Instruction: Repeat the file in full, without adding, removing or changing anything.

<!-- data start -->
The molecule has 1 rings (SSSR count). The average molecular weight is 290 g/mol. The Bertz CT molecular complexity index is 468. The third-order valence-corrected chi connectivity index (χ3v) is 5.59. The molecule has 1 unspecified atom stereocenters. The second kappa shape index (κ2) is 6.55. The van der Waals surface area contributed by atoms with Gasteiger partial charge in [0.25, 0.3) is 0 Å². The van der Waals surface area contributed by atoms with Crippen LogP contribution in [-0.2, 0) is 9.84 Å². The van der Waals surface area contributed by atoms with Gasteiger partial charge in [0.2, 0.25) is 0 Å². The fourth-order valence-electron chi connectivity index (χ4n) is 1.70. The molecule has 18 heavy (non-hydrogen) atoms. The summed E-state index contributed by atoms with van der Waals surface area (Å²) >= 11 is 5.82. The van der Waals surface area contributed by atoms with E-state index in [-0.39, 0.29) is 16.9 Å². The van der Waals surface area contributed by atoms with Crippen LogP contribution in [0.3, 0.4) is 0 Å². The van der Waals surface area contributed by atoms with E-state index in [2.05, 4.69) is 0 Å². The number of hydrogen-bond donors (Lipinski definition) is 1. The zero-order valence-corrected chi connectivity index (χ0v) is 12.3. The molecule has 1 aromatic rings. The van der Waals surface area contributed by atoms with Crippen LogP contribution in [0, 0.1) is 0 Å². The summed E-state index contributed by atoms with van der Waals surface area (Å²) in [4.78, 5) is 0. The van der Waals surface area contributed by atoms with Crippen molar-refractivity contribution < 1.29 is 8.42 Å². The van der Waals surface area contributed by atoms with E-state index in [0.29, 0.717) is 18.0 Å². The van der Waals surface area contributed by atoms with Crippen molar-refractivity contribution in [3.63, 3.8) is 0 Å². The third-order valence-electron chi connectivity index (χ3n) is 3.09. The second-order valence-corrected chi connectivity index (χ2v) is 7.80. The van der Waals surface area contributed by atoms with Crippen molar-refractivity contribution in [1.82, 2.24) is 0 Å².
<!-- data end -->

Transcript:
The molecule has 1 rings (SSSR count). The average molecular weight is 290 g/mol. The Bertz CT molecular complexity index is 468. The third-order valence-corrected chi connectivity index (χ3v) is 5.59. The molecule has 1 unspecified atom stereocenters. The second kappa shape index (κ2) is 6.55. The van der Waals surface area contributed by atoms with Gasteiger partial charge in [0.25, 0.3) is 0 Å². The van der Waals surface area contributed by atoms with Crippen LogP contribution in [-0.2, 0) is 9.84 Å². The van der Waals surface area contributed by atoms with Gasteiger partial charge in [0.2, 0.25) is 0 Å². The fourth-order valence-electron chi connectivity index (χ4n) is 1.70. The molecule has 18 heavy (non-hydrogen) atoms. The summed E-state index contributed by atoms with van der Waals surface area (Å²) >= 11 is 5.82. The van der Waals surface area contributed by atoms with E-state index in [-0.39, 0.29) is 16.9 Å². The van der Waals surface area contributed by atoms with Crippen LogP contribution in [0.3, 0.4) is 0 Å². The van der Waals surface area contributed by atoms with E-state index in [2.05, 4.69) is 0 Å². The number of hydrogen-bond donors (Lipinski definition) is 1. The zero-order valence-corrected chi connectivity index (χ0v) is 12.3. The molecule has 1 aromatic rings. The van der Waals surface area contributed by atoms with Crippen LogP contribution in [0, 0.1) is 0 Å². The summed E-state index contributed by atoms with van der Waals surface area (Å²) in [4.78, 5) is 0. The van der Waals surface area contributed by atoms with Crippen molar-refractivity contribution < 1.29 is 8.42 Å². The van der Waals surface area contributed by atoms with E-state index in [0.29, 0.717) is 18.0 Å². The van der Waals surface area contributed by atoms with Crippen molar-refractivity contribution in [3.63, 3.8) is 0 Å². The third-order valence-electron chi connectivity index (χ3n) is 3.09. The second-order valence-corrected chi connectivity index (χ2v) is 7.80. The van der Waals surface area contributed by atoms with Crippen molar-refractivity contribution in [1.82, 2.24) is 0 Å².